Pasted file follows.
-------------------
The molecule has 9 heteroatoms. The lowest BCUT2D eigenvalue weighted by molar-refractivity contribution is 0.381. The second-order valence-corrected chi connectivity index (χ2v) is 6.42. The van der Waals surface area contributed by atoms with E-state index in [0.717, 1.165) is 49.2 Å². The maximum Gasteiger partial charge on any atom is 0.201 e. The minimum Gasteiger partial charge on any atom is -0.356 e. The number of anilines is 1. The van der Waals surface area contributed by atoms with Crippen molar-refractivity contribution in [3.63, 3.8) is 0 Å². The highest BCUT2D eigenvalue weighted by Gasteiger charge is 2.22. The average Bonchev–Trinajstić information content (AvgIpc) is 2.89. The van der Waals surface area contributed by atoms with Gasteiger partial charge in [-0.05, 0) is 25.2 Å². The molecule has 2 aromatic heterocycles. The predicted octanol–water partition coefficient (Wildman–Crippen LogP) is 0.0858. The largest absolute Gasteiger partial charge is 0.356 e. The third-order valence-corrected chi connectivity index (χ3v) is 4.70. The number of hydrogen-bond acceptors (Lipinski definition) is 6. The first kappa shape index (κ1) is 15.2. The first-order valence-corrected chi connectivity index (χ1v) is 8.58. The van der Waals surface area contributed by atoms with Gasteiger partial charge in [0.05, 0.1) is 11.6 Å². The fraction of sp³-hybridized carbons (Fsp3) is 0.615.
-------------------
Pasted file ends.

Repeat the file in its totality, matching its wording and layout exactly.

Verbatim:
The molecule has 9 heteroatoms. The lowest BCUT2D eigenvalue weighted by molar-refractivity contribution is 0.381. The second-order valence-corrected chi connectivity index (χ2v) is 6.42. The van der Waals surface area contributed by atoms with E-state index in [0.717, 1.165) is 49.2 Å². The maximum Gasteiger partial charge on any atom is 0.201 e. The minimum Gasteiger partial charge on any atom is -0.356 e. The number of anilines is 1. The van der Waals surface area contributed by atoms with Crippen molar-refractivity contribution in [3.63, 3.8) is 0 Å². The highest BCUT2D eigenvalue weighted by Gasteiger charge is 2.22. The average Bonchev–Trinajstić information content (AvgIpc) is 2.89. The van der Waals surface area contributed by atoms with Gasteiger partial charge in [-0.05, 0) is 25.2 Å². The molecule has 2 aromatic heterocycles. The predicted octanol–water partition coefficient (Wildman–Crippen LogP) is 0.0858. The largest absolute Gasteiger partial charge is 0.356 e. The third-order valence-corrected chi connectivity index (χ3v) is 4.70. The number of hydrogen-bond acceptors (Lipinski definition) is 6. The first kappa shape index (κ1) is 15.2. The first-order valence-corrected chi connectivity index (χ1v) is 8.58. The van der Waals surface area contributed by atoms with Gasteiger partial charge in [0.05, 0.1) is 11.6 Å². The fraction of sp³-hybridized carbons (Fsp3) is 0.615.